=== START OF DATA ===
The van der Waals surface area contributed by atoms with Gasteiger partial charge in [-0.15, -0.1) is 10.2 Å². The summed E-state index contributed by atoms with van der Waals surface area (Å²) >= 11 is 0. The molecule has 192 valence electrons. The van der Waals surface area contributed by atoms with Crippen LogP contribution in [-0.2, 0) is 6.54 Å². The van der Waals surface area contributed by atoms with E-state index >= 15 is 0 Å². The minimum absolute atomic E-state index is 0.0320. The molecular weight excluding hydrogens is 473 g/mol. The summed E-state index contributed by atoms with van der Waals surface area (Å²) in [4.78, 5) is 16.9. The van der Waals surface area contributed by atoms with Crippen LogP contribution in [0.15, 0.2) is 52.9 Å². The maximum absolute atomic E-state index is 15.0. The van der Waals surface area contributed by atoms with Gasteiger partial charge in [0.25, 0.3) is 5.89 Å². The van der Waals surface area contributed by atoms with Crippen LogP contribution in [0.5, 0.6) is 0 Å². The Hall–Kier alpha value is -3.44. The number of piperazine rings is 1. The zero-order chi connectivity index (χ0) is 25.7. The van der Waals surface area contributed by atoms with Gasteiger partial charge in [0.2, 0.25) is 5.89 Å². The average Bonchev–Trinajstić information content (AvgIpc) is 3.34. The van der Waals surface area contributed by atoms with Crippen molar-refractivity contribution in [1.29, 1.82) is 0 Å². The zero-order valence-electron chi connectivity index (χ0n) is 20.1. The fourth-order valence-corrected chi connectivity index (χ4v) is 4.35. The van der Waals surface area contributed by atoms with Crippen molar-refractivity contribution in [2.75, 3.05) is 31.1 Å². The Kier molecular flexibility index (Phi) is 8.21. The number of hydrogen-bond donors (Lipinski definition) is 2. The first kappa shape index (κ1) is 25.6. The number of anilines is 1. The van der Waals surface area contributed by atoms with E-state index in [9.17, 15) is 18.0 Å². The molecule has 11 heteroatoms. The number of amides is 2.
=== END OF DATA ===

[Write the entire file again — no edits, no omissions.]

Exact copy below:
The van der Waals surface area contributed by atoms with Gasteiger partial charge in [-0.15, -0.1) is 10.2 Å². The summed E-state index contributed by atoms with van der Waals surface area (Å²) >= 11 is 0. The molecule has 192 valence electrons. The van der Waals surface area contributed by atoms with Crippen LogP contribution in [-0.2, 0) is 6.54 Å². The van der Waals surface area contributed by atoms with E-state index >= 15 is 0 Å². The minimum absolute atomic E-state index is 0.0320. The molecular weight excluding hydrogens is 473 g/mol. The summed E-state index contributed by atoms with van der Waals surface area (Å²) in [4.78, 5) is 16.9. The van der Waals surface area contributed by atoms with Crippen LogP contribution in [0.15, 0.2) is 52.9 Å². The maximum absolute atomic E-state index is 15.0. The van der Waals surface area contributed by atoms with Gasteiger partial charge in [0.25, 0.3) is 5.89 Å². The van der Waals surface area contributed by atoms with Crippen LogP contribution in [0.5, 0.6) is 0 Å². The Hall–Kier alpha value is -3.44. The number of piperazine rings is 1. The zero-order chi connectivity index (χ0) is 25.7. The van der Waals surface area contributed by atoms with Gasteiger partial charge in [0.2, 0.25) is 5.89 Å². The average Bonchev–Trinajstić information content (AvgIpc) is 3.34. The van der Waals surface area contributed by atoms with Crippen molar-refractivity contribution in [1.29, 1.82) is 0 Å². The zero-order valence-electron chi connectivity index (χ0n) is 20.1. The fourth-order valence-corrected chi connectivity index (χ4v) is 4.35. The van der Waals surface area contributed by atoms with Crippen molar-refractivity contribution in [2.75, 3.05) is 31.1 Å². The Kier molecular flexibility index (Phi) is 8.21. The number of hydrogen-bond donors (Lipinski definition) is 2. The first kappa shape index (κ1) is 25.6. The number of anilines is 1. The van der Waals surface area contributed by atoms with E-state index in [9.17, 15) is 18.0 Å². The molecule has 11 heteroatoms. The number of amides is 2.